Beech is among the most popular woods in the woodworking industry. The light-colored wood, alongside oak, accounts for the majority of furniture, floors, cabinets, and other woodworking projects in the US.
But is it a good wood? Is it strong and durable? Should you consider it for your next project?
We’ve compiled this guide to answer these and other common beech wood questions, including whether beech is a hardwood or softwood, so you have enough information to make the right decisions.
What is Beech Wood: Is Beech a Hardwood?
Yes, beech is a hardwood. It has a Janka rating of 1300 lbf, putting it among the most popular hardwoods, including oak and maple. It’s also within the density range of popular hardwoods. But most importantly, beech wood is a deciduous angiosperm and a flowering dicot with two embryonic leaves (dicotyledons). All flowering angiosperms are hardwoods.
What is Beech Wood?
Beech is a light hardwood obtained from beech trees. The beech tree is a deciduous plant from the native to North America, Europe, and Asia.
Beech trees are round-headed, tall and wide-spreading plants with thin, super-smooth and steel-grey barks. The trees are extremely slow-growing but can reach 400 years before dying.
Beech trunks can reach 80 feet tall. The heavily-veined leaves are 2.5 inches wide and up to 6.0 inches long. The male beech wood flowers are tiny, round and yellow. Meanwhile, the female flowers are red.
The tree flowers in early spring, after which female flowers produce edible nuts.
Beech Wood Species
There are at least a dozen beech wood species, including the tri-color beech, copper beech, Japanese beech, and weeping beech. However, the European and American beech species are the most popular.
European beech (Fagus sylvatica)
Also known as the Fagus sylvatica, the European beech is the most common beech tree in the world. It grows naturally in Denmark, Norway, and Sweden and is the most valuable of all beech timber.
The trees grow to 80-130 feet tall, with 3-5 foot (diameter) trunks, and can live for 200 years. However, they take 30 years to reach maturity.
European beech wood is pale cream with dark specks and no characteristic odor. You may also notice brownish-red hues in the lumber.
The American beech (Fagus grandifolia)
The American beech wood is called so because it’s native to America. It’s known by many other names, including red beech, ridge beech, and Carolina beech wood.
The trees grow to 75 feet tall, sometimes reaching 120 feet. Meanwhile, the trunks rarely exceed five feet in diameter. The plants can grow for 400 years.
The main distinction between the European and American beech woods is the color. The American species is darker and less consistent. The sapwood is white with a tinge of red, while the heartwood is dark reddish brown.
Beech Wood Properties
Beechwood species share many similarities despite minor differences. The following are common properties of beech lumber;
- Color: Beechwood has a pale cream color, sometimes with a pink or brown hue. However, it turns into a beautiful golden wood when steamed.
- Grain: Beechwood is a straight-grained wood with distinct growth rings and a medium uniform texture.
- Strength: Beech wood is very strong. For instance, the American beech is rated 1300 lbf on the Janka scale, about as strong as red oak. Meanwhile, the European beech wood is 1450 lbf on the Janka scale, equivalent to sugar maple.
- Durability: Beech wood is moderately durable. Its high natural strength means it can last many years with good maintenance. Unfortunately, it’s susceptible to insect attacks and rots far too easily. Also, beech wood isn’t moisture-resistant. Therefore, you must treat it for commercial use.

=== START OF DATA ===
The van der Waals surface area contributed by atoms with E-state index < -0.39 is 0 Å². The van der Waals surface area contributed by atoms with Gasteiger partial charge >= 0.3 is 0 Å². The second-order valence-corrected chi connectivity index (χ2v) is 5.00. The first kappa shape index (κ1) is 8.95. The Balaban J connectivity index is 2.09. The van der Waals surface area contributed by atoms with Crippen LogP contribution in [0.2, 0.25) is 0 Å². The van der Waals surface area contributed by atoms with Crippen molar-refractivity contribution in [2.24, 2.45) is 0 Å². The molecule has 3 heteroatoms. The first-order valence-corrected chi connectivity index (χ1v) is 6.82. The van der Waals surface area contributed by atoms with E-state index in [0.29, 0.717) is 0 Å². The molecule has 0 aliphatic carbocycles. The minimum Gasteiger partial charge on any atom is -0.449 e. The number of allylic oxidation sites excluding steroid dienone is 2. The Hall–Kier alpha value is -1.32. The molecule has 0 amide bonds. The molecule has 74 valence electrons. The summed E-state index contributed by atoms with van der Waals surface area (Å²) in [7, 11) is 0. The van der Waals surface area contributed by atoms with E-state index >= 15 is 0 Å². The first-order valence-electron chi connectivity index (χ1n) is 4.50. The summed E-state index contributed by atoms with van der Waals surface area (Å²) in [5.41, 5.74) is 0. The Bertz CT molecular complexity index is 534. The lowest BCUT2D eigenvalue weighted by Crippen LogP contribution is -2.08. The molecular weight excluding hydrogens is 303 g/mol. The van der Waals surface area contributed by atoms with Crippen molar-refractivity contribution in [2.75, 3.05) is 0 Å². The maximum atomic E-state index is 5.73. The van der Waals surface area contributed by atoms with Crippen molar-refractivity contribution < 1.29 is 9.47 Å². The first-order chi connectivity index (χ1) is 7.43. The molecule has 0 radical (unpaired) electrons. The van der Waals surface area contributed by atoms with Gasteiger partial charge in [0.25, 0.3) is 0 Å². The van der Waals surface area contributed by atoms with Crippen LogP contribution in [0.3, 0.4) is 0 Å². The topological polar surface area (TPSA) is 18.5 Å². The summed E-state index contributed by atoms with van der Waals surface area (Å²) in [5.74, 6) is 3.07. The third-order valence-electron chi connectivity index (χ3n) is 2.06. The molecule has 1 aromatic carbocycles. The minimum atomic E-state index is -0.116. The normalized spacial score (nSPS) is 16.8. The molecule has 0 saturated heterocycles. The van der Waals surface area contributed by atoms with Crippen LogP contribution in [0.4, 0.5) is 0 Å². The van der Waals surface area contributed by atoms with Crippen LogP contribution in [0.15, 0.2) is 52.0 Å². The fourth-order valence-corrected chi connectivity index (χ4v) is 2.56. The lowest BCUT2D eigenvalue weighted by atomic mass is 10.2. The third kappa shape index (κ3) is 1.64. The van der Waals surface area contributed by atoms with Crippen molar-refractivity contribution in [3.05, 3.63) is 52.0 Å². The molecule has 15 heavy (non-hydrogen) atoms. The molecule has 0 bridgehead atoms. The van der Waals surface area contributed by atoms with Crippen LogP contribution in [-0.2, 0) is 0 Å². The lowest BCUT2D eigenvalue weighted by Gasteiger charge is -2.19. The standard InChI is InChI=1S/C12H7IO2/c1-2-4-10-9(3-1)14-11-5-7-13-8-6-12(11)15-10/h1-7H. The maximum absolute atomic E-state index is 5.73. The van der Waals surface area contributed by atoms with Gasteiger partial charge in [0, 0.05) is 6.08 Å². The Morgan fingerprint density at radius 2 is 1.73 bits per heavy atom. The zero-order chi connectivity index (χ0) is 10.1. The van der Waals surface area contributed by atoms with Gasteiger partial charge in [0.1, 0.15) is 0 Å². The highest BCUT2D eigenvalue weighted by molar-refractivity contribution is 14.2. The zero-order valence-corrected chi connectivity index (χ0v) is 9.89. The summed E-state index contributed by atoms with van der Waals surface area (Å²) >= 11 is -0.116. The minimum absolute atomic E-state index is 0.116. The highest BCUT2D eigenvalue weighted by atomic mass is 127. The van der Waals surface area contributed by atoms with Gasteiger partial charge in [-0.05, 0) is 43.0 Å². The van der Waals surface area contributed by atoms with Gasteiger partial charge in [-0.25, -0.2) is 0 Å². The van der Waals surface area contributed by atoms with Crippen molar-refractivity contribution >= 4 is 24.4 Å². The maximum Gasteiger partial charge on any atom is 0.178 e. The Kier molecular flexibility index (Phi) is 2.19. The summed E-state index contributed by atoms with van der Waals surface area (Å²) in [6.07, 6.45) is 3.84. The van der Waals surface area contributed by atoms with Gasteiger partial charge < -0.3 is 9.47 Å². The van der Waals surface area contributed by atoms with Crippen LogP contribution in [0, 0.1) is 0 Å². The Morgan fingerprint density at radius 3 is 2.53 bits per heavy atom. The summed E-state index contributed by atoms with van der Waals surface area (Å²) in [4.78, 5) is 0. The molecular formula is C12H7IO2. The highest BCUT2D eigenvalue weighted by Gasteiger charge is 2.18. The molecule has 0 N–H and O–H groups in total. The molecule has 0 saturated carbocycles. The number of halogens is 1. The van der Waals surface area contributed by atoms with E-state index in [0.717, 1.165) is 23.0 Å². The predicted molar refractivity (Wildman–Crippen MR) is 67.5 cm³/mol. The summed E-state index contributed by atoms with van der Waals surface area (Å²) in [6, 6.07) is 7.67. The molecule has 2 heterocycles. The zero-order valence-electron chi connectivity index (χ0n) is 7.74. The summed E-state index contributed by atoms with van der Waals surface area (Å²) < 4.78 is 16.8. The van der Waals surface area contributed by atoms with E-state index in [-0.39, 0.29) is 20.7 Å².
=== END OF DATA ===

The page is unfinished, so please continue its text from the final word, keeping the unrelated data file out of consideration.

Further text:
- Workability: Workability is one of the strong points of beech wood. Though it’s a hardwood, it’s a very soft one that cuts, planes, sands, and turns very easily. It’s especially easy to turn after steam-bending.
- Availability and price: Beech wood is readily available in most parts of Europe and the US as it’s native to these regions. The only problem is that it grows slowly and takes many years to mature. Nonetheless, it’s highly affordable.
What is Steamed Beech Wood?
Steaming is the process of “cooking” beech logs to enhance and streamline the wood’s appearance. Beechwood takes a distinctive and highly uniform dark look after steaming.
In particular, the naturally white sapwood turns dark, taking the color of the heartwood. However, be warned that steamed beech wood isn’t as strong as natural beech lumber.
It dries fairly quickly, increasing the risk of warping and checking. That said, steamed beech wood is great for cabinetry and high-grade joinery. It also makes some of the best solid and laminated furniture.
The logs are steamed right after sawing and before the sapwood dries. Otherwise, you may not achieve color uniformity.
What is Beech Wood Used for?
Beechwood has endless applications. Though a staple in the woodworking industry, you’ll also find it in construction, boat building, and tool-making. The most common applications are as follows;
- Interior decor
- Laser engraving
- Sporting equipment
- Hardwood Cutting boards
- Chairs and chair legs (Also find some of the best outdoor chairs for elderly in our guide.)
- Others (wooden spoons, musical instruments, plywood, handles for hand tools, veneer, cabinetry, railroad ties).
Beech Wood Advantages and Disadvantages
Beech Wood Pros
- Strong and durable
- Highly workable
- Beautiful color and grain pattern
- Readily available
- Highly affordable
- It’s extremely versatile
Beech Wood Cons
- Prone to insect attacks
- Readily absorbs water
- Cracks and warps easily
Is Beech a Hardwood?
Yes, beech is one of the most affordable hardwoods. Its tender back may be confusing. But it’s indeed one of the harder hardwoods. For instance, beech has a Janka rating of 1300 lbf.
No softwood is that strong. Additionally, beech is a flowering plant. Flowering plants are typically hardwoods.
Is beechwood strong?
Yes, beech wood has decent strength. Rated 1300 lbf (5782N) on the Janka scale, it’s one of the strongest furniture woods. It’s also stronger than soft maple. On the other hand, beech wood is indeed harder than walnut or oak.
The only problem is that beech wood isn’t as durable as the other hardwoods like ash in its class. First, its low moisture resistance makes it prone to warping, shrinking, and even rotting.
It also attracts mold. By comparison, oak and maple are highly moisture-resistant. That said, beechwood furniture can last 30+ years with good maintenance.